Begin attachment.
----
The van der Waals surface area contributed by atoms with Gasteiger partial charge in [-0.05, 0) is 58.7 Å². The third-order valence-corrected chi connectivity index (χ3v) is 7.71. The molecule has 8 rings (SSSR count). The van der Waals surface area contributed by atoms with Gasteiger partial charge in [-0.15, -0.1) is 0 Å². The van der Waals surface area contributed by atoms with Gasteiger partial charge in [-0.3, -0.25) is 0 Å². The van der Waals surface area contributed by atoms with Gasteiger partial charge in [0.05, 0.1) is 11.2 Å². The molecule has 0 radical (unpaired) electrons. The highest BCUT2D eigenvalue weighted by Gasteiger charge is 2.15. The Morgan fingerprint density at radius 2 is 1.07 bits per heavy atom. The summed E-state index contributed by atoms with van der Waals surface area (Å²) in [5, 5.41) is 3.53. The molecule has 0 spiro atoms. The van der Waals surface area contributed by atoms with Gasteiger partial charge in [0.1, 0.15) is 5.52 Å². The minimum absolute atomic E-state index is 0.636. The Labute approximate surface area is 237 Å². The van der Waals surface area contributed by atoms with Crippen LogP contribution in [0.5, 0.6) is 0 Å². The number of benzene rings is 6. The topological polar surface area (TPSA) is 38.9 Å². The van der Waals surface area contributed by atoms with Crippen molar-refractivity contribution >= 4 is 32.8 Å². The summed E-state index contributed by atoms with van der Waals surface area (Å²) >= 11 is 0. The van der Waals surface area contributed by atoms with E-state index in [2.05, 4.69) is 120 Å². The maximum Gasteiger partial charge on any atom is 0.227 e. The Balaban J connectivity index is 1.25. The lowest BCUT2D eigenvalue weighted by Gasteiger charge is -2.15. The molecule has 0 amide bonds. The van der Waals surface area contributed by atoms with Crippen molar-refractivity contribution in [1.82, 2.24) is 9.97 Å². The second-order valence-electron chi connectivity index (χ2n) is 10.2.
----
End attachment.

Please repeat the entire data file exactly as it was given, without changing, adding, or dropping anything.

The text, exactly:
The van der Waals surface area contributed by atoms with Gasteiger partial charge in [-0.05, 0) is 58.7 Å². The third-order valence-corrected chi connectivity index (χ3v) is 7.71. The molecule has 8 rings (SSSR count). The van der Waals surface area contributed by atoms with Gasteiger partial charge in [-0.15, -0.1) is 0 Å². The van der Waals surface area contributed by atoms with Gasteiger partial charge in [-0.3, -0.25) is 0 Å². The van der Waals surface area contributed by atoms with Gasteiger partial charge in [0.05, 0.1) is 11.2 Å². The molecule has 0 radical (unpaired) electrons. The highest BCUT2D eigenvalue weighted by Gasteiger charge is 2.15. The Morgan fingerprint density at radius 2 is 1.07 bits per heavy atom. The summed E-state index contributed by atoms with van der Waals surface area (Å²) in [5, 5.41) is 3.53. The molecule has 0 spiro atoms. The van der Waals surface area contributed by atoms with Gasteiger partial charge in [0.1, 0.15) is 5.52 Å². The minimum absolute atomic E-state index is 0.636. The Labute approximate surface area is 237 Å². The van der Waals surface area contributed by atoms with Crippen LogP contribution in [0.5, 0.6) is 0 Å². The number of benzene rings is 6. The topological polar surface area (TPSA) is 38.9 Å². The van der Waals surface area contributed by atoms with Crippen molar-refractivity contribution >= 4 is 32.8 Å². The summed E-state index contributed by atoms with van der Waals surface area (Å²) >= 11 is 0. The van der Waals surface area contributed by atoms with E-state index in [2.05, 4.69) is 120 Å². The maximum Gasteiger partial charge on any atom is 0.227 e. The Balaban J connectivity index is 1.25. The lowest BCUT2D eigenvalue weighted by Gasteiger charge is -2.15. The molecule has 0 amide bonds. The van der Waals surface area contributed by atoms with Crippen molar-refractivity contribution in [1.82, 2.24) is 9.97 Å². The second-order valence-electron chi connectivity index (χ2n) is 10.2.